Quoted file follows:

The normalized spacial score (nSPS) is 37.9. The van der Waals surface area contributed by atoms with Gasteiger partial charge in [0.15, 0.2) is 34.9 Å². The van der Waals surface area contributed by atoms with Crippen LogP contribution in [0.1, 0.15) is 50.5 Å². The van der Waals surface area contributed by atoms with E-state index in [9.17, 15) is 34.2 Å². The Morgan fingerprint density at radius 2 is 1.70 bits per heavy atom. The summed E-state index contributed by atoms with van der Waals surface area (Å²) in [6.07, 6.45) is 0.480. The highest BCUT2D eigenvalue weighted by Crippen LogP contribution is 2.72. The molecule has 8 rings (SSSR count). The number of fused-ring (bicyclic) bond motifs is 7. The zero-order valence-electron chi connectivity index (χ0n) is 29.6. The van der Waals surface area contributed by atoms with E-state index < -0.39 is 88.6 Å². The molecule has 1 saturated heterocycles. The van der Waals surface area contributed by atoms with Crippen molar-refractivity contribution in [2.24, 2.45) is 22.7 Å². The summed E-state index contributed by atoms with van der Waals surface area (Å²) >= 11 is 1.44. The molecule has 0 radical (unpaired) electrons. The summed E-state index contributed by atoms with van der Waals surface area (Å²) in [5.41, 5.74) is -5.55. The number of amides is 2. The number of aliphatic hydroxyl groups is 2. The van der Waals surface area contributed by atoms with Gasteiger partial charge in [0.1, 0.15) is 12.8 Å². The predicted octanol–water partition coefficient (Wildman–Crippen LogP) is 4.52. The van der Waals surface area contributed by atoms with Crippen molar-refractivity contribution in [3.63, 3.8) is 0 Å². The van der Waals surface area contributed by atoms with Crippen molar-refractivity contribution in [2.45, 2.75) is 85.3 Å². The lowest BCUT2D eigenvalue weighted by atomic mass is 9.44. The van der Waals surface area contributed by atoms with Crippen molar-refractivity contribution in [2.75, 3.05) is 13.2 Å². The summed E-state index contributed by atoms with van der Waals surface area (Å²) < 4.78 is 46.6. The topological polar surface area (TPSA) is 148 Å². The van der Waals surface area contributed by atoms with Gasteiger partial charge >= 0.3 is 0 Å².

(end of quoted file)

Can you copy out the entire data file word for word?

The normalized spacial score (nSPS) is 37.9. The van der Waals surface area contributed by atoms with Gasteiger partial charge in [0.15, 0.2) is 34.9 Å². The van der Waals surface area contributed by atoms with Crippen LogP contribution in [0.1, 0.15) is 50.5 Å². The van der Waals surface area contributed by atoms with E-state index in [9.17, 15) is 34.2 Å². The Morgan fingerprint density at radius 2 is 1.70 bits per heavy atom. The summed E-state index contributed by atoms with van der Waals surface area (Å²) in [6.07, 6.45) is 0.480. The highest BCUT2D eigenvalue weighted by Crippen LogP contribution is 2.72. The molecule has 8 rings (SSSR count). The number of fused-ring (bicyclic) bond motifs is 7. The zero-order valence-electron chi connectivity index (χ0n) is 29.6. The van der Waals surface area contributed by atoms with E-state index < -0.39 is 88.6 Å². The molecule has 1 saturated heterocycles. The van der Waals surface area contributed by atoms with Crippen molar-refractivity contribution in [2.24, 2.45) is 22.7 Å². The summed E-state index contributed by atoms with van der Waals surface area (Å²) >= 11 is 1.44. The molecule has 0 radical (unpaired) electrons. The summed E-state index contributed by atoms with van der Waals surface area (Å²) in [5.41, 5.74) is -5.55. The number of amides is 2. The number of aliphatic hydroxyl groups is 2. The van der Waals surface area contributed by atoms with Gasteiger partial charge in [0.1, 0.15) is 12.8 Å². The predicted octanol–water partition coefficient (Wildman–Crippen LogP) is 4.52. The van der Waals surface area contributed by atoms with Crippen molar-refractivity contribution in [3.63, 3.8) is 0 Å². The van der Waals surface area contributed by atoms with Crippen molar-refractivity contribution in [2.45, 2.75) is 85.3 Å². The lowest BCUT2D eigenvalue weighted by atomic mass is 9.44. The van der Waals surface area contributed by atoms with Crippen molar-refractivity contribution in [2.75, 3.05) is 13.2 Å². The summed E-state index contributed by atoms with van der Waals surface area (Å²) < 4.78 is 46.6. The topological polar surface area (TPSA) is 148 Å². The van der Waals surface area contributed by atoms with Gasteiger partial charge >= 0.3 is 0 Å².